Wednesday, Feb. 1, 2012 | 2:05 a.m.
2012 UNLV football recruits expected to sign Wednesday
- Dominic Baldwin, DE, 6-5, 225, Santa Maria, Calif.
- *James Boyd, QB, 6-5, 245, West Los Angeles College (already enrolled)
- Tom Clarkson, OL, 6-6, 290, Mission, British Columbia
- Marcell Frazier, DE, 6-5, 220, Portland, Ore.
- David Greene, RB, 5-11, 183, Dallas
- Troy Hawthorne, ATH, 6-2, 180, Peoria, Ariz.
- Trevor Hemsath, OL, 6-6, 285, Douglas High in Minden
- *Parker Holloway, DE, 6-5, 245,Trinity Valley College
- Charles Howard, OL, 6-5, 295, Stockton, Calif.
- Trent Langham, LB, 6-3, 205, Garden Grove, Calif.
- Matt Lea, DB, 5-11, 195, Fresno, Calif.
- Marc Philippi., LB, 5-11, 210, Bishop Gorman High in Las Vegas
- J’Ondray Sanders, OL, 6-4, 260, Basic High in Henderson
- Ron Scoggins Jr., OL, 6-3, 300, Bishop Gorman High in Las Vegas
- Michael Thomas, WR, 6-3, 168, Elk Grove, Calif.
- Mia Valoaga, TE, 6-6, 210, Oxnard, Calif. (Spokane, Wash.)
When J’Ondray Sanders begins his morning workout session in the Basic High School weight lifting room, the senior can’t help but noticing other students in the weight training class staring in his direction.
Sanders, you see, is the big man on campus — and not because of his 6-foot-4, 260-pound frame.
Ever since Sanders verbally committed in early January to the UNLV football program, the offensive lineman’s popularity has spiked in the first period class of mostly football players. Sanders on Wednesday will sign a national letter of intent with UNLV, becoming the first Basic player in more than 15 years to go directly to a Division I program.
“It’s an honor. It really is,” Sanders said. “My teammates all look up to me. Like the junior varsity guys (in the weight room). It inspires me to drive hard.”
Sanders is considered a project for the rebuilding Rebels and has agreed to gray-shirt, meaning he will defer his enrollment until January 2013 and could potentially also have to red-shirt before playing his freshman season. UNLV was the lone school to offer Sanders a scholarship, keeping with coach Bobby Hauck’s philosophy of being creative on the recruiting trail in finding less-heralded players with the characteristics to blossom into a serviceable player. Hauck is unable to comment on prospects until they sign, per NCAA guidelines.
“They like how athletic I am and how I can move, and how big I will end up getting,” Sanders said.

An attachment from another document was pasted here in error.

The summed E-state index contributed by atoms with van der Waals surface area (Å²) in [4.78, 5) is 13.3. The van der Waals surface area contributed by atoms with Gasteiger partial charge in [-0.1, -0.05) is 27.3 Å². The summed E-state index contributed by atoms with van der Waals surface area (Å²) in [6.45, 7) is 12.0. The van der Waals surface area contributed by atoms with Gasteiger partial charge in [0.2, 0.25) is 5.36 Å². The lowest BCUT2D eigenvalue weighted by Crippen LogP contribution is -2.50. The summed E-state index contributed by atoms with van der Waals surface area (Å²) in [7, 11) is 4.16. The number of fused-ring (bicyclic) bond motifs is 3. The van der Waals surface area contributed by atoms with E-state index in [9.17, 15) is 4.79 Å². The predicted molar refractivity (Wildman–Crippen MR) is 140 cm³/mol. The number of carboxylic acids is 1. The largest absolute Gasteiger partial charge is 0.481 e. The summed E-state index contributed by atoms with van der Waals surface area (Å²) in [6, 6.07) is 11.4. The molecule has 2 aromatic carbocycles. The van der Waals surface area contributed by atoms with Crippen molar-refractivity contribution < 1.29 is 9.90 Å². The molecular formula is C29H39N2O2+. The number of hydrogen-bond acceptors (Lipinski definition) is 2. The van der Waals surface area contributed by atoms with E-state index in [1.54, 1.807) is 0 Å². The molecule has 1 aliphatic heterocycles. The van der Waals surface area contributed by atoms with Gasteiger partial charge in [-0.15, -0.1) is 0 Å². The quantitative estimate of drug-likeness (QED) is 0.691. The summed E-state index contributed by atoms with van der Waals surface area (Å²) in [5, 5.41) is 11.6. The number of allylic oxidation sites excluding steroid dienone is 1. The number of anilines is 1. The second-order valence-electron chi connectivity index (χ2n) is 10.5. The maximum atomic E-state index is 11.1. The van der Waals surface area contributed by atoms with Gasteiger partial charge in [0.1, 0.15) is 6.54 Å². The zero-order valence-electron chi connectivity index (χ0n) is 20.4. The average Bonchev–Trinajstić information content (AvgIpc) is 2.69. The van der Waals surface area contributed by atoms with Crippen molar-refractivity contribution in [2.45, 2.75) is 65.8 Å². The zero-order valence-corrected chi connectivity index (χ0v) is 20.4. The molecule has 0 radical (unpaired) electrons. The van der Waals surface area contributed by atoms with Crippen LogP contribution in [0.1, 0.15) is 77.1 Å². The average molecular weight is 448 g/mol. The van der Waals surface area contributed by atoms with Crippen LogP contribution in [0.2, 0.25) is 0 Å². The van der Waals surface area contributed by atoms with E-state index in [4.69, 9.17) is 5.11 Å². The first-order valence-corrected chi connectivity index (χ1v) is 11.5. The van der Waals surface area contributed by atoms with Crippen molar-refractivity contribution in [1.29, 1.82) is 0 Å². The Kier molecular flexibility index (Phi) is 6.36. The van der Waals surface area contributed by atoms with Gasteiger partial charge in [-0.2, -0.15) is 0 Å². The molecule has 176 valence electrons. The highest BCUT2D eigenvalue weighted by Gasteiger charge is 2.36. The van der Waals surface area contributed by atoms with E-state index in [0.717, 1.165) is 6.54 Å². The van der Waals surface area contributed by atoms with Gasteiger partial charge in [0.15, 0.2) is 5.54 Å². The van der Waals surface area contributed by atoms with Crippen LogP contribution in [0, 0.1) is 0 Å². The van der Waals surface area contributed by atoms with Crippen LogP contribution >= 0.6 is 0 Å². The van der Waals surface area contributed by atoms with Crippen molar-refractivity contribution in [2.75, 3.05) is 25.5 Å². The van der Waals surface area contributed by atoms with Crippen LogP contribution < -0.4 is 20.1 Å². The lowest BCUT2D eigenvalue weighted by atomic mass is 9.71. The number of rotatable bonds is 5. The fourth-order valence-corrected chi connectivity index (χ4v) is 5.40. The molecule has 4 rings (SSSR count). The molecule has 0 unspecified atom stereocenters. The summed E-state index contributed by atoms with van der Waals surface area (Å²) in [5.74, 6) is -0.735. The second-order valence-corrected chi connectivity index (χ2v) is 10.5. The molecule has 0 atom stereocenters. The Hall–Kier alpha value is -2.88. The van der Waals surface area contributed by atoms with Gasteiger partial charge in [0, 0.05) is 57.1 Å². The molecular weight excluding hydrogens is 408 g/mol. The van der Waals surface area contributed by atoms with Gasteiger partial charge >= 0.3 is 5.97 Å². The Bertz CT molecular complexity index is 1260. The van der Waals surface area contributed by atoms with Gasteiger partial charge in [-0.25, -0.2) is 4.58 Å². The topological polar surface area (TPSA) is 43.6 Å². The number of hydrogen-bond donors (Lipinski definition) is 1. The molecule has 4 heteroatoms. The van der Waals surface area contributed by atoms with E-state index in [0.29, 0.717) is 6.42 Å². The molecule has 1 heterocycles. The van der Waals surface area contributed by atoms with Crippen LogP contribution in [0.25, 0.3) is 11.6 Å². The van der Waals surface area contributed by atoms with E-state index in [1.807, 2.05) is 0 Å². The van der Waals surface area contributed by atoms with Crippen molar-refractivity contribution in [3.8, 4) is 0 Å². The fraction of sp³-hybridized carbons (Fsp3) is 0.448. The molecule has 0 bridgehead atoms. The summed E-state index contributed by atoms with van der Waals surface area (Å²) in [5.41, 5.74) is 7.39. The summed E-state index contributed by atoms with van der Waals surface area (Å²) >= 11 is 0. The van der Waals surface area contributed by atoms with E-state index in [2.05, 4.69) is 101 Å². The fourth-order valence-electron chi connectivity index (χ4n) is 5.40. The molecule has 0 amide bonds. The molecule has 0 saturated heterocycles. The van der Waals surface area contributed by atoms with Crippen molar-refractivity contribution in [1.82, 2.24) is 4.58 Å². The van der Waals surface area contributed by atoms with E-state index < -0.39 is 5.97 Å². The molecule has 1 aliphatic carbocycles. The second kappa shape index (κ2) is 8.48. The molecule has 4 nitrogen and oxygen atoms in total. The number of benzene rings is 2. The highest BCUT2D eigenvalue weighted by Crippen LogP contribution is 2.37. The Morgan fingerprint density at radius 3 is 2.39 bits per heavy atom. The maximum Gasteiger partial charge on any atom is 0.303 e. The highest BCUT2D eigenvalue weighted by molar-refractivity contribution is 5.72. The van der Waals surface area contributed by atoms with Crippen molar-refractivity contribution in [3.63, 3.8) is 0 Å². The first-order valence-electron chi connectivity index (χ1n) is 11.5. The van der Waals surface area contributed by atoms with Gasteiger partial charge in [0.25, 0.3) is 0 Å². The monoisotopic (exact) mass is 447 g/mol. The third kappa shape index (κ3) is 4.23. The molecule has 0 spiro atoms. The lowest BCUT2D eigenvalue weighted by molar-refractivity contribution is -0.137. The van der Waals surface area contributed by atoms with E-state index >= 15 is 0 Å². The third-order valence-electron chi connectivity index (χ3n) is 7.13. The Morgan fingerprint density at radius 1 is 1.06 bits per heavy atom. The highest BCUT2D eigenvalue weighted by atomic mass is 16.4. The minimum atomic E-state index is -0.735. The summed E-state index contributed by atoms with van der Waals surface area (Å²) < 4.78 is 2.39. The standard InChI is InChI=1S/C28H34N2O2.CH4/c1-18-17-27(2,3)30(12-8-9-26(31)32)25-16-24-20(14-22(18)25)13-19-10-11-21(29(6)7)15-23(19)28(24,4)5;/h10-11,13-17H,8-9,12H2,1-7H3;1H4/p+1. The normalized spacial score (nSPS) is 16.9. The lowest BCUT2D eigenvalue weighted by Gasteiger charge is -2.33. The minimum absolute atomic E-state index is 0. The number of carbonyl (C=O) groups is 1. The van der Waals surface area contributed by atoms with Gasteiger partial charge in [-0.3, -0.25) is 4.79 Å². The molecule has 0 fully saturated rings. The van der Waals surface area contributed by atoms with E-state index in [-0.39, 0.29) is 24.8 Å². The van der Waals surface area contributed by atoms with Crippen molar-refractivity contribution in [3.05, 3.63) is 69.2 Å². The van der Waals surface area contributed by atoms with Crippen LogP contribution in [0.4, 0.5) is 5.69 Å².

Sanders fits Hauck’s desires to have tall and athletic lineman, following in the footsteps of locals Cameron Jefferson (Desert Oasis) and Tyler Gaston (Rancho) in the coach’s first UNLV recruiting class two years ago. UNLV was also the lone school offer for both players — and both have been major contributors early in their career, including the 6-foot-6, 290-pound Jefferson starting the final seven games on the offensive line last fall in his red-shirt freshman year.
Like Jefferson and Gaston, a defensive lineman who also started last year, one of Sanders’ strengths is his athleticism.
“He has always had the size. He is coming into his own athletically, which got him noticed,” Basic coach Jeff Cahill said. “He’s a real athletic kid. They are going to give him a couple of years to mature and get a little bigger and stronger.”
Sanders had received general recruiting letters from UNLV — similar to what they send hundreds of local players — during the fall inviting him to attend a home game. He was also being lightly recruited by Southern Utah, but was told there were a few players ahead of him on the scholarship depth chart.
Then, seemingly out of the blue, he received a phone call from UNLV assistant coach Kraig Paulson, the primary local recruiter. Paulson asked Sanders to be on campus at 3 p.m. the following day.
Not knowing what to expect, an excited and optimistic Sanders bummed a ride to campus for the meeting. While talking with coaches in the football office, they pulled out a calendar and mapped out how they envisioned his career playing out.
If he continues to progress — like he did at Basic in becoming a two-year varsity starter and all-Southeast Division selection — coaches feel his potential could be limitless. They offered him a scholarship and he immediately accepted. It was a huge relief for Sanders, who is the first from his family to attend college.
“It all happened so fast,” Sanders said. “It happened with a phone call asking me to come down there the next day. My girlfriend dropped me off and within a hour I had a scholarship.”
Hauck, as witnessed by taking a player such as Sanders who was under the recruiting radar, continues to show his dedication to recruiting locals. UNLV late Tuesday also received commitments from Bishop Gorman High's Marc Philippi and Ron Scoggins Jr, meaning 12 locals have received scholarships in Hauck's three-year recruiting tenure.
“They are doing a lot better job recruiting Las Vegas. Just look at all of the (local) kids over there now,” Cahill said. “That’s going to be key for their success.”
Sanders added, “The plan (Hauck) has for the future of this team are high. His expectations are high. We’ll be a good team in a few years.”